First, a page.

Now I know that's conclusory, and just a recitation of my point, but perhaps my response to the rest will help ...
This isn't "washing my hands of an ugly situation;" it's precisely the opposite. I don't want to remove illegal immigrants. I don't want to close down shops.
I want to give illegal immigrants [at least some] rights and a path to citizenship. I want "sweat shops" to become "UDHR-compliant shops" (sadly, not the same ring to it). That's the "lifting the floor" I referred to.
Your question is virtually impossible to answer (for instance, who am I?) ... Would I force a company operating a "sweat shop" to raise its standards? Hell yes. We've done that in America. Would I prevent "sweat shops" from opening? Hell yes. Would I prevent a company from opening a shop that pays its workers incredibly meager sums? Not necessarily.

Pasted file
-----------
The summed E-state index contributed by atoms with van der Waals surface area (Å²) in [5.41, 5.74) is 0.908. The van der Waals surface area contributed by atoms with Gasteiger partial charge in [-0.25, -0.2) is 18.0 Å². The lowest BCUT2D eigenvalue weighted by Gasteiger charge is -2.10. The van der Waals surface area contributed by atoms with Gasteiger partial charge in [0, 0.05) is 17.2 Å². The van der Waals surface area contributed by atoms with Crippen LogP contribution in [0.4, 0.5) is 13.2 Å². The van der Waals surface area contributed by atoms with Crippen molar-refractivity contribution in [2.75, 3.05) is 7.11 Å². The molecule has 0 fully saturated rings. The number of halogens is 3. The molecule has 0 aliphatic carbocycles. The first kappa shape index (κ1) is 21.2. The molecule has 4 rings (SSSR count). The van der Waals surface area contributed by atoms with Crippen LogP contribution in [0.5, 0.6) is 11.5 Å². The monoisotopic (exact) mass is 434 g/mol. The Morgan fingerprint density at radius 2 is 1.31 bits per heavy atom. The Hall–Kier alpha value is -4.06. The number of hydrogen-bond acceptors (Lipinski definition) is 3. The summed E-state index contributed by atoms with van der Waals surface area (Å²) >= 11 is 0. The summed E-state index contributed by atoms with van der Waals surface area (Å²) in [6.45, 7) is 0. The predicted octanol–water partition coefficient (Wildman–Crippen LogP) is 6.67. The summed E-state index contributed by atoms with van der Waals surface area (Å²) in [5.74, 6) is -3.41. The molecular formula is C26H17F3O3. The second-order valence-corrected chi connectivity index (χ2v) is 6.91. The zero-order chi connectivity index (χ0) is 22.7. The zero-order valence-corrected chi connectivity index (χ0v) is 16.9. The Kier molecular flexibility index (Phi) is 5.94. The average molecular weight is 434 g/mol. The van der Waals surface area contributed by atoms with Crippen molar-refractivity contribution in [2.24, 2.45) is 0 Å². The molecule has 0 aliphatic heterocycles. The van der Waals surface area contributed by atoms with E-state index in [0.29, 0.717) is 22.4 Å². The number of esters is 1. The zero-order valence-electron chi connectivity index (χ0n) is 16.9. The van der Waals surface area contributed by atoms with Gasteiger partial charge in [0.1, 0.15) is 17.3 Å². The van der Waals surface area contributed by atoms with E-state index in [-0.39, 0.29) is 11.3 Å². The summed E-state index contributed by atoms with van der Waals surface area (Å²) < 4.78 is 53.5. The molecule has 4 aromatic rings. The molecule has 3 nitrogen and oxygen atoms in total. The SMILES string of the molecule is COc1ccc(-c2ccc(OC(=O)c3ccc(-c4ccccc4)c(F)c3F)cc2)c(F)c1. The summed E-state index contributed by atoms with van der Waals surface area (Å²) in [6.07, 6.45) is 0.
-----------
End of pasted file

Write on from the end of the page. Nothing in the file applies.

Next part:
I understand your implicit point about the jobs flowing to the country of the next least resistance, the next biggest human rights offender. That's a practical issue and a huge one. But that doesn't mean we just throw up our hands, does it?
As for "who is better off?" ... First, workers would have rights, both in name and in reality. And benefits flow beyond just those directly affected. An increased legal status and better legal protection for my neighbor validates my legal status and my legal protection. Otherwise, ****, what do I have? If a MNE can disenfranchise Cambodians, why can't it disenfranchise me?